17 Apr Apporter-emporter-amener-emmener
Do you know the difference between APPORTER – EMPORTER – AMENER – EMMENER?
These verbs are quite similar but they do have different meanings.
They are often misused and even the French tend to make mistakes when using those verbs!
First of all, have in mind that MENER in French means: “to lead, to conduct, to show the way” and PORTER means: “to carry”.
Therefore, you use AMENER and EMMENER for persons, animals and things that can move by themselves,
and APPORTER and EMPORTER for things that you can carry.
Note that for a car, since you can’t carry it, you have to use AMENER or EMMENER.
J’amène ma voiture chez le garagiste.
However, the French tend more and more to use EMMENER and AMENER for things that you can carry.
You might therefore hear: “Tu as pensé à emmener des lunettes de soleil ?”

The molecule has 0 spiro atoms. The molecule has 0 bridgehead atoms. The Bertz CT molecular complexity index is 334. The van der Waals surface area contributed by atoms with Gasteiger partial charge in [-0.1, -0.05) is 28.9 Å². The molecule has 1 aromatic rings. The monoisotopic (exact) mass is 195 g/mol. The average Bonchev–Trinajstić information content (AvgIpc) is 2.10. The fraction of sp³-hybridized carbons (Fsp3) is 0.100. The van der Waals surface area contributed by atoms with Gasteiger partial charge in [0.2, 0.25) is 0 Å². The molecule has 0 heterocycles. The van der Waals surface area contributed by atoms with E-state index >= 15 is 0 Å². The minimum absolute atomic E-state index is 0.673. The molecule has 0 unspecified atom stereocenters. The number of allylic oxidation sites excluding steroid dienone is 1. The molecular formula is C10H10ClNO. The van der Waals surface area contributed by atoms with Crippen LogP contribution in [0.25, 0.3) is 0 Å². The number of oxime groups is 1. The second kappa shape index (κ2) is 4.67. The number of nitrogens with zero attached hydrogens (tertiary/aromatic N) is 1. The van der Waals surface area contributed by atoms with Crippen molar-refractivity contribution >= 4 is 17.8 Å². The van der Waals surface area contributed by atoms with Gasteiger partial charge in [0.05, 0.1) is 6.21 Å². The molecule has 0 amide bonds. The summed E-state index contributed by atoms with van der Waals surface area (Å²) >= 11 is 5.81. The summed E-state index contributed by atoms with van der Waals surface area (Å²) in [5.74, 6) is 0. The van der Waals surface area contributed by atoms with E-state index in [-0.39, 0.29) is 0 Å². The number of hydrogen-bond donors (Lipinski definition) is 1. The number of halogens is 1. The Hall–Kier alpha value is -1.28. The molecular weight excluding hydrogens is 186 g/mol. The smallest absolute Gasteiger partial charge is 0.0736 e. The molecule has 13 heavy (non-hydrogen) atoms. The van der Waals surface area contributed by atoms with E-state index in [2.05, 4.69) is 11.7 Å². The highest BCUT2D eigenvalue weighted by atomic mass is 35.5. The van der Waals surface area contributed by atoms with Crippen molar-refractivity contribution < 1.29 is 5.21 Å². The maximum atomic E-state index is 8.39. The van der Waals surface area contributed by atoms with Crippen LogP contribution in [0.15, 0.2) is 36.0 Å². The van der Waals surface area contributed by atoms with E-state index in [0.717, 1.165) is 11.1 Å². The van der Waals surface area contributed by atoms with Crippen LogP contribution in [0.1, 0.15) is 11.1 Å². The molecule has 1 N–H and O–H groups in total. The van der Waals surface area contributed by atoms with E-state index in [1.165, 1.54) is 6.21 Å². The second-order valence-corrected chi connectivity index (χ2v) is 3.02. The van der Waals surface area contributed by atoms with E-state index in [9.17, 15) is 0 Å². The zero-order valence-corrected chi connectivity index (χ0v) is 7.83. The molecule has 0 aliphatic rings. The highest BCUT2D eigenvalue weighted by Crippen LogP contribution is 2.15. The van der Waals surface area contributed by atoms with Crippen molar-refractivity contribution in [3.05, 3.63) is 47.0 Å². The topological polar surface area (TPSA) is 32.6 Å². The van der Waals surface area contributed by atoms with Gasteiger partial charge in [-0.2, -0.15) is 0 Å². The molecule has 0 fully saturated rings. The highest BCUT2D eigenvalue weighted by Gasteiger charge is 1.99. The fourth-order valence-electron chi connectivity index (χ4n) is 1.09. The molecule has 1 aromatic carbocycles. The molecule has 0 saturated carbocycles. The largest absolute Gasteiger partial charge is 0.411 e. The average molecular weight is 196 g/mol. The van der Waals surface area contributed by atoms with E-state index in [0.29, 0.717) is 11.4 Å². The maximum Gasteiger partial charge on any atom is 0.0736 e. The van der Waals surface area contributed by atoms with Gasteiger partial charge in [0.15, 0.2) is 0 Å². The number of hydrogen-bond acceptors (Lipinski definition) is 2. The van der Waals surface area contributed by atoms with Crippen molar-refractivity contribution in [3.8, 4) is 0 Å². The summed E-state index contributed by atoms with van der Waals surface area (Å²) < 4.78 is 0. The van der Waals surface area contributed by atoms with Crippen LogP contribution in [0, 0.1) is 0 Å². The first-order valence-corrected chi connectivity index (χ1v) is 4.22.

This is not correct though. One should say: “Tu as pensé à emporter des lunettes de soleil ?”
Secondly, remember that the prefix A- puts the focus on destination and EM- puts the focus on departure point.
Do you understand the difference between:
Je porte un parapluie. (I’m carrying an umbrella.)
J’apporte un parapluie. (I’m bringing an umbrella.)
J’emporte un parapluie. (I’m taking an umbrella with me.)
Here’re some infographics to help you understand:
Read also : Conjugation of -ER verbs